This year, moviegoers appear to have a bigger appetite for gory, R-rated fare than they've had in years. That's potentially encouraging news for "Jigsaw," the seventh installment in the "Saw" horror franchise which opened this weekend.
According to early estimates, "Jigsaw" is expected to take in approximately $20 million in its opening weekend. If the blockbuster reception of "It" and the surprise success of "Get Out" are anything to go by, the film could exceed these modest expectations.
For much of the past decade, most of the successful horror films have carried PG-13 ratings. The "Twilight" saga led the pack, with the 2010 installment "Eclipse" earning $300 million at the domestic box office. While admittedly not a horror film in the traditional sense, the series — and others with the same rating — spared the gore and courted a wider, younger audience.
In 2017, however, PG-13 horror fare landed with a thud. Tom Cruise's vehicle, "The Mummy," was the first installment in Universal Pictures' "Dark Universe" franchise of rebooted classic monster movies, but under-performed with a domestic haul of only $80 million. The planned next installment in the franchise, a remake of "The Bride of Frankenstein" was postponed not long afterwards. [Disclosure: Universal Pictures is owned by Comcast, the parent company of CNBC].
No more 'nanny cam horror'?
Enter "It," the movie based on the Stephen King novel that's already the fifth highest grossing movie of 2017, with a domestic box office take of $321 million. "Get Out" is the 11th highest grossing movie of the year, with a $175 million domestic take that was more than double what "The Mummy" took in.
There are many reasons why horror with a harder edge are getting a second look from filmgoers. Jackie Jorgenson, an actor and filmmaker, suggested that PG-13 thrillers that were so consistently popular for the past few years may have peaked.
"Audiences tired of the nanny-cam horrors a year or two after the success of 'Paranormal Activity,'" she said. "They are ready for something new, even if that means reinventing an old favorite genre."
"Scary movies provide a more acceptable form of release to the terror that we otherwise fear from the real world."
In a news cycle that's seen no shortage of bad news, it seems counterintuitive that audiences would flock to scary fare. Experts say there's a good reason behind the move.
"While it seems like going to a scary movie would be the exact opposite of what someone would want to do in times like this, there is also a cathartic release of fear that can be accomplished in a movie theater that is not possible in real life," said Andrew Selepak, a professor in the department of telecommunication at the University of Florida.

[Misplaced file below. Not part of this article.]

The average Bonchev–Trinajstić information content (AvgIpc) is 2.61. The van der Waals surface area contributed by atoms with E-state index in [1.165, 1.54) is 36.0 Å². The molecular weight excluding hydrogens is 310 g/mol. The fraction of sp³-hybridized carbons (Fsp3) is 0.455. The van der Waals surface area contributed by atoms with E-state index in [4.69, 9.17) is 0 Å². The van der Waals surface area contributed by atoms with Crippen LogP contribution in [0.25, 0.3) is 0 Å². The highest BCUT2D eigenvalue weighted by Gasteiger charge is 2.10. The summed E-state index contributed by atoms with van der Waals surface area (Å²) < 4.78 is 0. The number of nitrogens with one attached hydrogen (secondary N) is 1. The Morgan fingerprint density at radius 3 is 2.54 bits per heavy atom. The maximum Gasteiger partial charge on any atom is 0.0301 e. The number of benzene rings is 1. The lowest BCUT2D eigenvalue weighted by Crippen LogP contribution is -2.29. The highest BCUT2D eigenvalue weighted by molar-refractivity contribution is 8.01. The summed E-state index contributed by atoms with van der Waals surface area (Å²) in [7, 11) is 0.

"Scary movies provide a more acceptable form of release to the terror that we otherwise fear from the real world," he added.
"Given the glut of current real-world horrors, people are responding more to gory, horrific films as a means of escapism," said Amie Simon, creative marketing director at Smarthouse Creative, a Los Angeles-based digital marketing and media firm.
"It's a blood-soaked environment they can leave behind at the theater, that will hopefully allow them to stop thinking about reality, at least for a short period of time," Simon added.
However, rather than providing escapist scares that are left behind when the credits roll, other experts said well-received movies like "Get Out" are successful because of a core theme that resonates with moviegoers.
"'Get Out'… is not so much a horror film as a must-see portrait of racism, American style," said Rob Edelman, a lecturer at the University of Albany's College of Arts and Sciences. "It is one of the best films I've seen this year, and this goes way beyond its horror content."
Stephen Kent, an entertainment contributor to the Washington Examiner, said that "Get Out" succeeded precisely because it was political.
"'Get Out' was heralded as a commentary on the unspoken racism that continues to exist in communities all around America, and that word of mouth propelled it to a $253 million [worldwide] haul," Kent added.
Evidence of moviegoers' changing tastes isn't just at the multiplex. Ryan O'Connor, a marketing coordinator at Costume Supercenter, said the trend is also evident in Halloween costumes. "We've noticed a big spike in sales of characters from R-rated and gorier films this year," O'Connor told CNBC.
Pennywise — the terrifying clown that haunts the protagonists of "It"— has emerged as one of the season's most popular costumes, according to a recent survey by Fandango.
Along with 2016's "Deadpool" (an R-rated superhero sleeper hit), Pennywise garb "has been one of our most popular costume themes. We're already sold out for the season," O'Connor added.